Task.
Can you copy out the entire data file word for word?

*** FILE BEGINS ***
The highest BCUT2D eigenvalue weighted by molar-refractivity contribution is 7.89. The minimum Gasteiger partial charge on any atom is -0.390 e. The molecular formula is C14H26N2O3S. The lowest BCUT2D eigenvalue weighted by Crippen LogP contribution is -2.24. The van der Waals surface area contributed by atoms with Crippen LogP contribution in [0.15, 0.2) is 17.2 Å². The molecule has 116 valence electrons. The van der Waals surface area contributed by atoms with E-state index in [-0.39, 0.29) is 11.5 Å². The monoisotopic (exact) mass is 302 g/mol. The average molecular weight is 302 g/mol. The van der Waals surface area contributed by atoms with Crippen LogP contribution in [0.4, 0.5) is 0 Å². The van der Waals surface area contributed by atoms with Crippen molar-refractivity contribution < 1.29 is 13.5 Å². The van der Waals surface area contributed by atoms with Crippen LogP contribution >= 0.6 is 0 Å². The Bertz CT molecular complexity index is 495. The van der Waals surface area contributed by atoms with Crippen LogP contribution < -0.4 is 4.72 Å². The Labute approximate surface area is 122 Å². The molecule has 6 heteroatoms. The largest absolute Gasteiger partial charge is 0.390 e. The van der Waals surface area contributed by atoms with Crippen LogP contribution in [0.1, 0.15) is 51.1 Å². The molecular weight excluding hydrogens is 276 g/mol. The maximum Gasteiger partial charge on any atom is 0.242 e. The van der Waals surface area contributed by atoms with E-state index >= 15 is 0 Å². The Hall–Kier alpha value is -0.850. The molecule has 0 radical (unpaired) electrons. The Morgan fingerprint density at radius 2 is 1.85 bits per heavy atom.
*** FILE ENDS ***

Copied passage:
The highest BCUT2D eigenvalue weighted by molar-refractivity contribution is 7.89. The minimum Gasteiger partial charge on any atom is -0.390 e. The molecular formula is C14H26N2O3S. The lowest BCUT2D eigenvalue weighted by Crippen LogP contribution is -2.24. The van der Waals surface area contributed by atoms with Crippen LogP contribution in [0.15, 0.2) is 17.2 Å². The molecule has 116 valence electrons. The van der Waals surface area contributed by atoms with E-state index in [-0.39, 0.29) is 11.5 Å². The monoisotopic (exact) mass is 302 g/mol. The average molecular weight is 302 g/mol. The van der Waals surface area contributed by atoms with Crippen LogP contribution in [0.4, 0.5) is 0 Å². The van der Waals surface area contributed by atoms with Crippen molar-refractivity contribution < 1.29 is 13.5 Å². The van der Waals surface area contributed by atoms with Crippen LogP contribution >= 0.6 is 0 Å². The Bertz CT molecular complexity index is 495. The van der Waals surface area contributed by atoms with Crippen LogP contribution < -0.4 is 4.72 Å². The Labute approximate surface area is 122 Å². The molecule has 6 heteroatoms. The largest absolute Gasteiger partial charge is 0.390 e. The van der Waals surface area contributed by atoms with Crippen LogP contribution in [0.1, 0.15) is 51.1 Å². The molecular weight excluding hydrogens is 276 g/mol. The maximum Gasteiger partial charge on any atom is 0.242 e. The van der Waals surface area contributed by atoms with E-state index >= 15 is 0 Å². The Hall–Kier alpha value is -0.850. The molecule has 0 radical (unpaired) electrons. The Morgan fingerprint density at radius 2 is 1.85 bits per heavy atom.